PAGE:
There's no shortage of great theater here in New York, but there are very few shows where children actually get to play an interactive role in the story. Enter Pip's Island, a production in which young audience members become characters—no, stars—themselves, engaging with the actors in a roving, room-to-room adventure.
After a successful trial run in 2016, the show has re-opened in a custom-built space giving Pip, his friends Finn and Pebble, and countless kids a whole new immersive environment where they can play out their adventure as they attempt to save Pip's Island from the villainous Joules Volter.
Before embarking on the hour-long journey, little explorers—the show is geared toward ages 4-10—are outfitted in special Pip's Island vests and personalized name tags. They're then given Legendariums (a.k.a., light-up bracelets), which can be used to collect a series of "sparks" throughout their journey. Each "spark" brings with it an important lesson necessary for the ultimate goal of Joules Volter's demise.
Once the adventurers have their gear, they're whisked away by a ranger—a tour guide of sorts—who leads the expedition through mystical island environments. Together, the group navigates a field filled with gemstones, Pebble's magical Cloud Rover (which requires kid-power to operate), a bakery inhabited by friendly monster-like creatures, a bubble-filled underwater wonderland, and the zenith in the island's lighthouse.
In each room, challenges await. Kids have to solve puzzles, read passages out of a guide book, and use the show's signature "actions" and teamwork to complete tasks. Along the way, the ranger is joined by Pip and Finn, while Pebble and the underwater queen Shelly also make cameos. Each room has a theme, and actors are not only polished at advancing the scripted story; they're equally adept at fielding queries from curious kiddos and incorporating their ideas into the storyline. Seeing children's faces light up when acknowledged by Pip was really the most special part of the journey for me (I was, like other parents and caregivers, dubbed an "assistant explorer" and mostly relegated to the sidelines). A few clever lines were offered here and there for the grownups, drawing laughs and keeping parents engaged. There were other times when we got a little more involved, in an underwater dance party or in helping propel Pebble's plane.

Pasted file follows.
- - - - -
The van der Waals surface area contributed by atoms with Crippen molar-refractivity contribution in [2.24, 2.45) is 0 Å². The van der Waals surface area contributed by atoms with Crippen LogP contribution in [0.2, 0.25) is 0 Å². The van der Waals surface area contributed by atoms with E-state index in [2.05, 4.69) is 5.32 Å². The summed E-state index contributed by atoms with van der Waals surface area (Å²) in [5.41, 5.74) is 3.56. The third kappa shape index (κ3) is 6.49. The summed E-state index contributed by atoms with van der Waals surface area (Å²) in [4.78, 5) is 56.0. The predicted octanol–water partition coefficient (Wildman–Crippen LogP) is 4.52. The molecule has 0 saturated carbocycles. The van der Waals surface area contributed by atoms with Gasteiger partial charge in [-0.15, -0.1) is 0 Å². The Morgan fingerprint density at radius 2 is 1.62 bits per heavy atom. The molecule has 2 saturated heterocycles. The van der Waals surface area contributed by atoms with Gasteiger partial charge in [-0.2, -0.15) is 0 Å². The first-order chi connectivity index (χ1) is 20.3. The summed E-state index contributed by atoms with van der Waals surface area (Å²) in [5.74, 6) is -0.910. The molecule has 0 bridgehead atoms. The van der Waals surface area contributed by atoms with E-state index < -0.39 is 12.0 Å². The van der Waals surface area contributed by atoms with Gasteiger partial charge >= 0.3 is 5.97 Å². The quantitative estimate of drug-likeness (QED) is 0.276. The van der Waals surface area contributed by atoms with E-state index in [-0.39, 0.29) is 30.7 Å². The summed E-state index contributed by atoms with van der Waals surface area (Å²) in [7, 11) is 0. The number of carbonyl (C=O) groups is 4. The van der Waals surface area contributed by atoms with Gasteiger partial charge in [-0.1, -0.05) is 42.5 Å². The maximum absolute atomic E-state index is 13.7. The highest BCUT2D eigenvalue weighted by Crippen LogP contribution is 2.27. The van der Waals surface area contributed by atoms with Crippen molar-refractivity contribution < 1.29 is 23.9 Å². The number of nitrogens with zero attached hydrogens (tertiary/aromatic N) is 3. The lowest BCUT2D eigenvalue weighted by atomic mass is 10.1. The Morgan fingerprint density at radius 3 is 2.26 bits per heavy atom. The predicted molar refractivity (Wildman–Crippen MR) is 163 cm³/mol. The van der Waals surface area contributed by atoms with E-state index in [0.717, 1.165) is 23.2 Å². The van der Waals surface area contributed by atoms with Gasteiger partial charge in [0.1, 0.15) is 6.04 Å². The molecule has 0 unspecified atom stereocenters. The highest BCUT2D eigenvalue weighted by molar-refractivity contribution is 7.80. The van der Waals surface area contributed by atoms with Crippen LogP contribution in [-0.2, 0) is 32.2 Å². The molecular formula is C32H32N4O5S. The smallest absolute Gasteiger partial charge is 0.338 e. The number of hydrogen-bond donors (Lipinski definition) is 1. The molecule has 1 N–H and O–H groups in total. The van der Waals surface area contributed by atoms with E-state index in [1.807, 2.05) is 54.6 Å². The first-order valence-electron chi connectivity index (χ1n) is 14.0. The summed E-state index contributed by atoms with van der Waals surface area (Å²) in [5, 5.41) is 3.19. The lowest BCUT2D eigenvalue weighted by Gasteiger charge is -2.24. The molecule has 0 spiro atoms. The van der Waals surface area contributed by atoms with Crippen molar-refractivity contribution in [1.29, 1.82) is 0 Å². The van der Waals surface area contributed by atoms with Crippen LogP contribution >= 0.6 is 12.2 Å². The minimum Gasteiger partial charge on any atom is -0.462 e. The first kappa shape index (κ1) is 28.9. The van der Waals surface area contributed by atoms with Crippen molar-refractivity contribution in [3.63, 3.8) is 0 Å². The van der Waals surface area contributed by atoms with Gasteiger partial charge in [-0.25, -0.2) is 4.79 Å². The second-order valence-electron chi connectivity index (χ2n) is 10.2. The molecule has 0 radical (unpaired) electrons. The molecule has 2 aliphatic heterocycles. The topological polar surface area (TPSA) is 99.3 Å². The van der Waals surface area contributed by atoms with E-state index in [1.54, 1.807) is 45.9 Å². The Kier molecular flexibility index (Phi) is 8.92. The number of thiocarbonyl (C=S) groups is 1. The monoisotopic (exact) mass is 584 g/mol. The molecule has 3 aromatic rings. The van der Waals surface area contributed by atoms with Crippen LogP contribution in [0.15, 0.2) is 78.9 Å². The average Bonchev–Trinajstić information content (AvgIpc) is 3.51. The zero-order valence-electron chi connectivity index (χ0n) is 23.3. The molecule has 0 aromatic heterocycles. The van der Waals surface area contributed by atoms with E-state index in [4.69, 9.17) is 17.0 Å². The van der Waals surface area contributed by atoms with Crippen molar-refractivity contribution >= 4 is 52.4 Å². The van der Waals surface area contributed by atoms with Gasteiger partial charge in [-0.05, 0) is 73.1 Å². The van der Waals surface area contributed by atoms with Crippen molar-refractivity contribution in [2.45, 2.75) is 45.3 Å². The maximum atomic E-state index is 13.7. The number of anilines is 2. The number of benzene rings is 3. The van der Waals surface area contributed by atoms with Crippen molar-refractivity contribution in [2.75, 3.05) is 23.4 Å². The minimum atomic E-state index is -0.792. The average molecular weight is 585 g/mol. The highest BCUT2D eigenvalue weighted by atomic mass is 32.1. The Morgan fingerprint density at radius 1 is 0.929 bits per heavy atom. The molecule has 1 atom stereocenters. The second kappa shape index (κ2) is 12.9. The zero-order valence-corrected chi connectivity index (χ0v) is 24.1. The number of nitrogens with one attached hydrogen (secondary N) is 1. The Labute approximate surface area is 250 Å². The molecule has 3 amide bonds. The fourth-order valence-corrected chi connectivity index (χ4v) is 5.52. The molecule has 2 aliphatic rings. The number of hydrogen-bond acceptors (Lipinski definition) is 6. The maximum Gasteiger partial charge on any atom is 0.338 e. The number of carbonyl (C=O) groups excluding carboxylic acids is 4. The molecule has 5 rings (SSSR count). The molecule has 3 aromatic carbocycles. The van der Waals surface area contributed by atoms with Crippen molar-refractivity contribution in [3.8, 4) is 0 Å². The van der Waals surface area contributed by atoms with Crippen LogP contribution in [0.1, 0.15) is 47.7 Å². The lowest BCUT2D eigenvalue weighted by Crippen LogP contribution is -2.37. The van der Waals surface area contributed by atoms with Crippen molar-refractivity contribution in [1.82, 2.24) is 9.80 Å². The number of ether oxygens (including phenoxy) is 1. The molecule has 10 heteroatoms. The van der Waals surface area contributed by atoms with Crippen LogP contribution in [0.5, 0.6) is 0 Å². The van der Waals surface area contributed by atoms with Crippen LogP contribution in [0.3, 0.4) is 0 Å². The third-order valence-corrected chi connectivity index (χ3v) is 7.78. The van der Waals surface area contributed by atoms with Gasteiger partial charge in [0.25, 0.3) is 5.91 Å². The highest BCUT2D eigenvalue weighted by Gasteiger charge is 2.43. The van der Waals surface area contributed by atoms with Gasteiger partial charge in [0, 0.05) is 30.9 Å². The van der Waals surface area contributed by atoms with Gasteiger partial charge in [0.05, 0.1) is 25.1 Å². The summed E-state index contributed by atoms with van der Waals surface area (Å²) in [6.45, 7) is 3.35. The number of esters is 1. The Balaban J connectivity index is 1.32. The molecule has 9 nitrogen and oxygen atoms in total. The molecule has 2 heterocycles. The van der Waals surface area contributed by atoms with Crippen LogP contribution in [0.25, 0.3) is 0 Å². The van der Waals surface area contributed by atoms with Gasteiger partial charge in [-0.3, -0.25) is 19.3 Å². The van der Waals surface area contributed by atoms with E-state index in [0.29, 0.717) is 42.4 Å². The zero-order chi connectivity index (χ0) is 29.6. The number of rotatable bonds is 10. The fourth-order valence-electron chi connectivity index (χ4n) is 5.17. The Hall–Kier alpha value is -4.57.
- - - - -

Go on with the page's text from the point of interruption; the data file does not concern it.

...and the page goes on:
Plenty of special effects work together to give the space a truly magical feel—bubbles, fog, flashing lights, and moments of total darkness—but parents of preschoolers should take note: There are multiple times when the main lights go out, though producers seem to know just how much little kids can manage. While a few of the youngest explorers needed a hug from Mom or Dad here and there, there were no tears shed on our exhibition. The most frightening scene is the last one, when Joules Volter meets his demise, but not until after taunting the crowd a bit. And Pip and Finn are briefly struck down by his mysterious powers, which could also be a little scary.
All told, though, the message is uplifting. The storyline encourages kids to find their "inner spark," mirroring the imaginary mission on the island. It's high-fives all around when the lighthouse is saved and order is restored to the island.
Currently in previews, Pip's Island officially opens on Thursday, March 21. Shows run one hour in length and are held multiple times daily, Wednesday through Monday; the show is dark on Tuesdays. Tickets are $59 at the box office or $49 when you purchase them online here.
Photos by Paul Mariano